Tuesday, May 20, 2014

"Ride" Your New METRO Route

Nearly two weeks ago the Metropolitan Transit Authority for Harris County, Houston, Texas (METRO) released their System Reimagining proposal, arguably METRO's biggest service adjustment in its existence. The reimagining process was led by transit planner Jerrett Walker, with assistance from Christof Spieler, a METRO Board member, Kurt Luhrsen, METRO's Senior Manager for Planning, and Geoff Carleton, a Houston-based transportation consultant. A reimagined 5-year service plan can be found here.

METRO is currently welcoming feedback on the system, both positive and negative. I hope that most feedback will be positive, as the system should provide an opportunity for ridership for more people, and to a larger area of the Houston region, without an increase in costs or major infrastructure improvements! The reimagined system helps to reduce redundancies in system coverage and increases the number of "frequent" bus routes throughout the region, creating a grid-like network of bus routes where riders rely on transfers to reach their destinations. It's something that officials will hope entices those who commute by car to make a switch to public transit.

As I looked at the new routes through the Houston Heights neighborhood and how they would impact my personal commute, I began to think about the changes that METRO may need to institute to accommodate more riders and the increase in transfers that will result as a product of the proposed reimagined routes. You can examine proposed routes online to learn their physical route and frequencies, as well as documents that list major activity centers, transfer opportunities and transit center and park and ride connections.

I thought there would be no better way to examine these proposed new routes by getting out on a bicycle and taking note of the infrastructure improvements needed to accommodate new riders, and new routes. You can do the same, and then send your comments to METRO. So, grab your bike and start peddling, or put on your walking shoes and start taking note of necessary METRO improvements. It's time for Houstonians to own their transit routes.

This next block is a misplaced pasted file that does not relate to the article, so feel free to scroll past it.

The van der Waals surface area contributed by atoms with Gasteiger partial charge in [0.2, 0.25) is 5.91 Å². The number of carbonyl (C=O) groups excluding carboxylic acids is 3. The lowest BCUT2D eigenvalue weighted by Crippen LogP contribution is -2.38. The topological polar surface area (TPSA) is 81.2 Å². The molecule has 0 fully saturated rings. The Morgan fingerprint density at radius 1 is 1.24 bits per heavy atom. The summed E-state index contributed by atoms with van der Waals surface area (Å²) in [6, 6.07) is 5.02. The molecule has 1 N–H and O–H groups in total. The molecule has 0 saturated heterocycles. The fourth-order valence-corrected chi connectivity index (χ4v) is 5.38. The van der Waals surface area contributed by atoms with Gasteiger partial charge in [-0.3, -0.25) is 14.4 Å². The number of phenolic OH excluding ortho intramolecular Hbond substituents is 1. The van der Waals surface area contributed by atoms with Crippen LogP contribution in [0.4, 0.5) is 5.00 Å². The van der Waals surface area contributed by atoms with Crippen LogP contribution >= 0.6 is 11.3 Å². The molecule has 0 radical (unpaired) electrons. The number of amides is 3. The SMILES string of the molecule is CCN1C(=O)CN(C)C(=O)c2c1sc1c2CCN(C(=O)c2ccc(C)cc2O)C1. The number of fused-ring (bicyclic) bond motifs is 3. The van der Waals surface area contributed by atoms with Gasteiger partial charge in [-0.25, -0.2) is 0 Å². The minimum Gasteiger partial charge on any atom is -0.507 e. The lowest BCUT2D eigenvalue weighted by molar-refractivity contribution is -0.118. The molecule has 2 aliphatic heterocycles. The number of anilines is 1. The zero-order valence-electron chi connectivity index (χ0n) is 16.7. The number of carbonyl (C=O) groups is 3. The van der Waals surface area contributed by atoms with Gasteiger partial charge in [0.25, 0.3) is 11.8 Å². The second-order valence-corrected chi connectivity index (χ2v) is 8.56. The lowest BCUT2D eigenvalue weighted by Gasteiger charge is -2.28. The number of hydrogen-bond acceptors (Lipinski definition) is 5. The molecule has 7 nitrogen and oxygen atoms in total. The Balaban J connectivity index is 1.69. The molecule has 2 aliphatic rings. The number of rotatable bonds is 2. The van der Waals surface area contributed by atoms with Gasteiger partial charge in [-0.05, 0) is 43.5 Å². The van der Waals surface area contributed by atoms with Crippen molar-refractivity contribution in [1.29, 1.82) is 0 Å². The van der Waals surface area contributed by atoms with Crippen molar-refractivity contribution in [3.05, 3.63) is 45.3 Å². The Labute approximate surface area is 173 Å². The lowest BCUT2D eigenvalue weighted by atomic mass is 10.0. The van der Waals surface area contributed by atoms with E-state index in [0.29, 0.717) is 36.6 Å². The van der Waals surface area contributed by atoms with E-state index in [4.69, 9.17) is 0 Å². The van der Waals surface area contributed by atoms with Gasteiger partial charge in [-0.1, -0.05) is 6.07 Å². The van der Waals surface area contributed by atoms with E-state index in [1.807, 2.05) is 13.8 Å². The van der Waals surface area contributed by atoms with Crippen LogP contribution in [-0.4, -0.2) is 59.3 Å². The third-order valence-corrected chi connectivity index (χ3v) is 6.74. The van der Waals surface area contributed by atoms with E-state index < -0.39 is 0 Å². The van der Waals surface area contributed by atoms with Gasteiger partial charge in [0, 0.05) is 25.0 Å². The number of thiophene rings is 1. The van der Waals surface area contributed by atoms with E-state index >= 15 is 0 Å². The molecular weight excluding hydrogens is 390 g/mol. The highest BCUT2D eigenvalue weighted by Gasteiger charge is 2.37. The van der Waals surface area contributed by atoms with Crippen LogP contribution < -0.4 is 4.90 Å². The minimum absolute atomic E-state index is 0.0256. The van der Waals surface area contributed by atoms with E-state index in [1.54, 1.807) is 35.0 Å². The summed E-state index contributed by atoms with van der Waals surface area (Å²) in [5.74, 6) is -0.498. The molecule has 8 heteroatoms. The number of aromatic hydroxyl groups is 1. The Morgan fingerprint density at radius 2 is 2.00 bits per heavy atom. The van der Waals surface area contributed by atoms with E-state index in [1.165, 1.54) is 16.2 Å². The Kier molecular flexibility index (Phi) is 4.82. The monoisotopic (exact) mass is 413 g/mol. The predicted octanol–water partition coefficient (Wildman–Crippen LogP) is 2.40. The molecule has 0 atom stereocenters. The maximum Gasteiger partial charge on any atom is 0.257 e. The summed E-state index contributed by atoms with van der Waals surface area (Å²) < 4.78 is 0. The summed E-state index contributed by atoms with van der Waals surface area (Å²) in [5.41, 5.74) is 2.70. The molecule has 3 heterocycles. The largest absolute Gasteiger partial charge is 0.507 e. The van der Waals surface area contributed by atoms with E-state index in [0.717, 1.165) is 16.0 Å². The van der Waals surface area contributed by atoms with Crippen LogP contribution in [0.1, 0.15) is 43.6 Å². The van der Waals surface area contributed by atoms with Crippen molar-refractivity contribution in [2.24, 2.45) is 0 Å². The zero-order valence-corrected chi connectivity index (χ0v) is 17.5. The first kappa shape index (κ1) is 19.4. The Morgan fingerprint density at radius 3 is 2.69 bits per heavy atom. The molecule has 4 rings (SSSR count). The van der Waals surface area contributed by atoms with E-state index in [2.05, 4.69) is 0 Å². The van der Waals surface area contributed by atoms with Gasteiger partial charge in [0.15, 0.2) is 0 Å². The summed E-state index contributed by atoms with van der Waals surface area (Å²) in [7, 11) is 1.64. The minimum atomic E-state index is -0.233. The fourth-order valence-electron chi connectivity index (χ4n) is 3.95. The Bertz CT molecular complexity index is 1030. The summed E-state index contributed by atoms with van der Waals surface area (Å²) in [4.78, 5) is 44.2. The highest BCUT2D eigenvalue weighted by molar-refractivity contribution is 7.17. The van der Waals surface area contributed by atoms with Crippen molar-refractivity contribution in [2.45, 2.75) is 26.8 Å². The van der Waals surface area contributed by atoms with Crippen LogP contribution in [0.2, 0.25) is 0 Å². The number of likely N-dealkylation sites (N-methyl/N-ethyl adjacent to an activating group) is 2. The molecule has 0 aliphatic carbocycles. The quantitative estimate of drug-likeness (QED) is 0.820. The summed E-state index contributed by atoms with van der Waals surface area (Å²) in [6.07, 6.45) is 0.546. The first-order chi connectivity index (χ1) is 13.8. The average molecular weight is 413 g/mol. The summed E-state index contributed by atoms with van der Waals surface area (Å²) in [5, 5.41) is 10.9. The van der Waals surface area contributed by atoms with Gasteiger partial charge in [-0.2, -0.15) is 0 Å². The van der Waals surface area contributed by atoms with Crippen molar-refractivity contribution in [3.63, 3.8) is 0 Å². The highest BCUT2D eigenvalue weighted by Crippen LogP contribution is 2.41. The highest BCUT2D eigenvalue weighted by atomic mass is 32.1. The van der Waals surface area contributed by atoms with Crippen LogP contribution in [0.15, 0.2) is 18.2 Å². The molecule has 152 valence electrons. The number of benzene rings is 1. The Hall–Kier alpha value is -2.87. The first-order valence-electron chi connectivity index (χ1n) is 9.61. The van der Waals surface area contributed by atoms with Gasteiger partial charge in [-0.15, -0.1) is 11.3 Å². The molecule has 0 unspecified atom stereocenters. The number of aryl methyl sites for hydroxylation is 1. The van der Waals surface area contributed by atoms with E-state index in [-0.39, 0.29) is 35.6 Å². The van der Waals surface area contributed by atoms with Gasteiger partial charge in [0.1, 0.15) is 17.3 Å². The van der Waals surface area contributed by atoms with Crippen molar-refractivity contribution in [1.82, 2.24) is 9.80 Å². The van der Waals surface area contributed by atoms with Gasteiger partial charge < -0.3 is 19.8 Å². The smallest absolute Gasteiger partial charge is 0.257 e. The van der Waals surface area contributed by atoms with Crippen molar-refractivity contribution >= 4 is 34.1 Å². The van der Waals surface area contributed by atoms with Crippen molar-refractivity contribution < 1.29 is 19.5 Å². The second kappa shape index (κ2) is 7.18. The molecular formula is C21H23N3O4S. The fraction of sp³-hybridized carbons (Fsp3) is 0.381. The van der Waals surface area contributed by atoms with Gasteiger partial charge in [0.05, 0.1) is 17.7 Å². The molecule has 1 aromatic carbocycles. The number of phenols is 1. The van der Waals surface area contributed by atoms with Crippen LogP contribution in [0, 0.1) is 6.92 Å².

50 - Heights / 11 Heights-Dallas

For the purpose of this analysis, I rode what would be a common route for Houston Heights residents commuting to Downtown Houston. (I did not ride the entire route, but this analysis can provide an example of how you might be able to evaluate and improve the proposed bus routes). The current 50-Heights route is planned to be replaced with the 11-Heights-Dallas route. It would no longer be a frequent route throughout the day, but would have 20 minute headway during its peak times, with a 30 minute base headway. You can examine the differences in the route by looking at the current and proposed route maps.

North 610 Loop to 20th Street

20th Street at Heights
As you follow the proposed 11-Heights route on Yale from the I-610 Loop south to 20th Street, you can notice that there are current 66-Yale route signs already posted, so a simple renumbering would be easy. This would apply to many of the METRO routes already in service. However, with an increased reliance on transfers and routes that have lower headways, riders may desire shelter from the Houston sun, heat, and downpours. There is nothing more uncomfortable than waiting for transportation without shelter from the elements. Between I-610 and 20th Street there are only shelters on 20th Street.

20th Street and Yale